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Help with identifying a rose please

Hi, I'v got a beautiful rose in the garden that is sadly starting to look a bit sorry for itself and I'm looking to try and replace it but I really want the same rose again and have no idea what it is. Its got the most stunning citrus scent. I've tried taking cuttings with no luck and was thinking of moving it but I'm frightened the move might finally finish it off. To be honest it's never looked very happy where it is but we've just had a new shed built so it's in lots of shade and looks like it's all but dies except for a sucker. Below are images of the rose i took last year, it was sadly one of only three flowers it produced. 









  • Gary HobsonGary Hobson Posts: 1,892

    I would not try to move an established rose.

    The roots of roses do not form a compact root ball that you can easily dig up.  The roots are normally long and wiry. They can extend for several feet. You would almost certainly sever them.

    The sucker will come from a different variety of rose, and although it may ultimately flower, it will not be the same flower as the one you have.

    I'm not an expert on rose varieties, but Peter Beales has a very clever website which enables you to select roses by any number of attributes.

    So, for example, you can find all his roses which are both yellow and scented:
    Peter Beales Yellow Scented Roses

    Though your rose could be one that is not sold by him. Graham Thomas (a David Austin rose) looks a tiny bit like yours (but I'm not sure about the scent).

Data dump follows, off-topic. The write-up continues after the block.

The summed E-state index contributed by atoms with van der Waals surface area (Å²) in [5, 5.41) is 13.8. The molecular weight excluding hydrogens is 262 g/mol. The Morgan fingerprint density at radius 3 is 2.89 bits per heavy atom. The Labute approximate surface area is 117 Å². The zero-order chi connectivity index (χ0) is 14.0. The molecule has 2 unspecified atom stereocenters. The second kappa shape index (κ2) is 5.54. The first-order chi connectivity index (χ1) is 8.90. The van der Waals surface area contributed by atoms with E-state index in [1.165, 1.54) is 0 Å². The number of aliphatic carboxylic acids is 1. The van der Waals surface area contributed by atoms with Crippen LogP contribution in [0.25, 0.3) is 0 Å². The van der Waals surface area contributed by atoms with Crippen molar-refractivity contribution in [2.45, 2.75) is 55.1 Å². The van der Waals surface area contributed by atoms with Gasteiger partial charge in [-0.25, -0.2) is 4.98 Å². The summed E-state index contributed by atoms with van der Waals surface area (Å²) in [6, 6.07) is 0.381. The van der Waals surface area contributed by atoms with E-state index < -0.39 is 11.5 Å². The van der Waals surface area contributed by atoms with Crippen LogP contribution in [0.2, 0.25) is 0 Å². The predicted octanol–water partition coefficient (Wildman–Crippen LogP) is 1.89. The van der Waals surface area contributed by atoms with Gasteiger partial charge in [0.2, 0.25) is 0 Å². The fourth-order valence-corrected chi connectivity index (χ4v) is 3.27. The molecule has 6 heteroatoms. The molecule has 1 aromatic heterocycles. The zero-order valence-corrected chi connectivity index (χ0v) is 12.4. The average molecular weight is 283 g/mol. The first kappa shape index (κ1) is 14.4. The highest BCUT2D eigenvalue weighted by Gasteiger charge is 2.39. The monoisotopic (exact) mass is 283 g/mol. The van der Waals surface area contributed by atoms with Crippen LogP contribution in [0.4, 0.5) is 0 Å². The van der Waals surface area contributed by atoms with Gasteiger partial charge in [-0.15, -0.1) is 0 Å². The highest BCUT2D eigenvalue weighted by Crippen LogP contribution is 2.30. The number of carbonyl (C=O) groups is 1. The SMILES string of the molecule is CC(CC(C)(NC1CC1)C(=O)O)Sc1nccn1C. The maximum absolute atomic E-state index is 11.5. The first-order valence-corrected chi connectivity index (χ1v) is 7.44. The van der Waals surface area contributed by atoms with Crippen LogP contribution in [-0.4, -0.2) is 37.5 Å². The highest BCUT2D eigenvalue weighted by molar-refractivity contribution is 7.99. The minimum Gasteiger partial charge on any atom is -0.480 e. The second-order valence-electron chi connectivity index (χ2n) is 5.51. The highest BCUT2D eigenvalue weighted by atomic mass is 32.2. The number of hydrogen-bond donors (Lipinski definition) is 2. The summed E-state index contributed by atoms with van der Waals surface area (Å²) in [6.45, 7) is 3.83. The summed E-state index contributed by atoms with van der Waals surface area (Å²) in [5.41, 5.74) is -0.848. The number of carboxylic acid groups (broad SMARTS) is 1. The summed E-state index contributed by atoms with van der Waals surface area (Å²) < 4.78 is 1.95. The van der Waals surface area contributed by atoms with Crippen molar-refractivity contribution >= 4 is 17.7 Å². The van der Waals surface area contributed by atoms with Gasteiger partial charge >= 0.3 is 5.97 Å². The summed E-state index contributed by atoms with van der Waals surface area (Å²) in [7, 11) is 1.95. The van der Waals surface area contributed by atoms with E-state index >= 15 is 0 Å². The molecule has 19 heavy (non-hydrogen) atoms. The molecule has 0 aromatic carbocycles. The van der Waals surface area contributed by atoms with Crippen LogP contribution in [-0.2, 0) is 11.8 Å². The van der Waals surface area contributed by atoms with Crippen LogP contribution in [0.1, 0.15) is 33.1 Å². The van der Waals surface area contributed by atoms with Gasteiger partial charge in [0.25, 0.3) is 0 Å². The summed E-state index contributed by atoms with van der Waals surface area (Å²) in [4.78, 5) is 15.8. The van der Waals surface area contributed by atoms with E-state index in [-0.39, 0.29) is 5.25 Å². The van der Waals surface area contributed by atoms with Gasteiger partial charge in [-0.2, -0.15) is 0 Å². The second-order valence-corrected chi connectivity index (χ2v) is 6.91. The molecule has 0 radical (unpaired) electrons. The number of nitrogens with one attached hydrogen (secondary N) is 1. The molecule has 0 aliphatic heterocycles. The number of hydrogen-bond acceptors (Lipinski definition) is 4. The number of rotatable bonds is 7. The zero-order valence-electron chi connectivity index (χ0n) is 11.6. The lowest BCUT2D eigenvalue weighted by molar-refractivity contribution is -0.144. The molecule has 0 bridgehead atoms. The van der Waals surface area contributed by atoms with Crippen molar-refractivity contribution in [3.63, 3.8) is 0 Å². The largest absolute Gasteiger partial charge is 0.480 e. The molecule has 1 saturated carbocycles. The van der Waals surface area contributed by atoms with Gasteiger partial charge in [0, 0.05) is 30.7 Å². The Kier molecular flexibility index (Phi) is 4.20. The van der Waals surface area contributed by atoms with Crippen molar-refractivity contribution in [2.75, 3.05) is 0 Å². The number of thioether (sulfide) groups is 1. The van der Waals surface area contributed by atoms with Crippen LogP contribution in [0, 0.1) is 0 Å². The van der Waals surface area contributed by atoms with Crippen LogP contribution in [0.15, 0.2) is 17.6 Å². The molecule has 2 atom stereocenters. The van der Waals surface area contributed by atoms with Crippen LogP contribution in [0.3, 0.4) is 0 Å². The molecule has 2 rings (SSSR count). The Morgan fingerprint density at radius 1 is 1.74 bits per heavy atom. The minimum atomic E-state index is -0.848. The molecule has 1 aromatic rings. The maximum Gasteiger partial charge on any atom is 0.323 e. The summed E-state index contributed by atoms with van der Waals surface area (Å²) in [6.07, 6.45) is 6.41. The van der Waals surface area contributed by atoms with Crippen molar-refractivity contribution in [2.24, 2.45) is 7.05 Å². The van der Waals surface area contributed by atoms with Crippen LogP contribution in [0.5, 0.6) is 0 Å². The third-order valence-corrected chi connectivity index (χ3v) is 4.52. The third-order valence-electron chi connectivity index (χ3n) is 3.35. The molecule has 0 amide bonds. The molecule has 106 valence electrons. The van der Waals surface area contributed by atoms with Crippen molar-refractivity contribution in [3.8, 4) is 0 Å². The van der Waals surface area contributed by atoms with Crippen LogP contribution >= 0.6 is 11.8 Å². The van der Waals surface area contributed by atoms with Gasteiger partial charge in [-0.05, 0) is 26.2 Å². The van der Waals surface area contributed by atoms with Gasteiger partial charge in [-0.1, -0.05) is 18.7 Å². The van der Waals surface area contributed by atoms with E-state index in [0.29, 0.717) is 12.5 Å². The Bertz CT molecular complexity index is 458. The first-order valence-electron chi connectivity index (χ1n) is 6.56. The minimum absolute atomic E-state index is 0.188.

Perhaps others might have some better ideas...

  • Thank you for the link to the website, Arthur Bell looks similar but I've dropped them a e-mail with the same images to see if it might be Arthur Bell and if they have any other ideas what it might be. 

  • lupinlupin Posts: 2

    I have a nice rose 'Chatterbox' that must be at least 30 years old which was on it's last legs two years ago - I dug it up, put it in a pot in the greenhouse and eventually new shoots appeared !  Now it is back and thriving in the garden. So if you really can't find out the name of your rose doing this might be worth a try.  Good luck.

  • Paul NPaul N Bearsted, KentPosts: 300

    Roses really don't enjoy shade although a few tolerate it and they certainly can be moved, but preferably in the dormant period, late autumn to early spring. True the roots don't form a nice closely knitted mass like some plants but after all that's what bare rooted roses are. As I recommended in another Rose I/D thread, the Peter Beales website is a good start, or go along to your local garden centre and smell an 'Arthur Bell', a gorgeous yellow scented rose. I came across one only last weekend.

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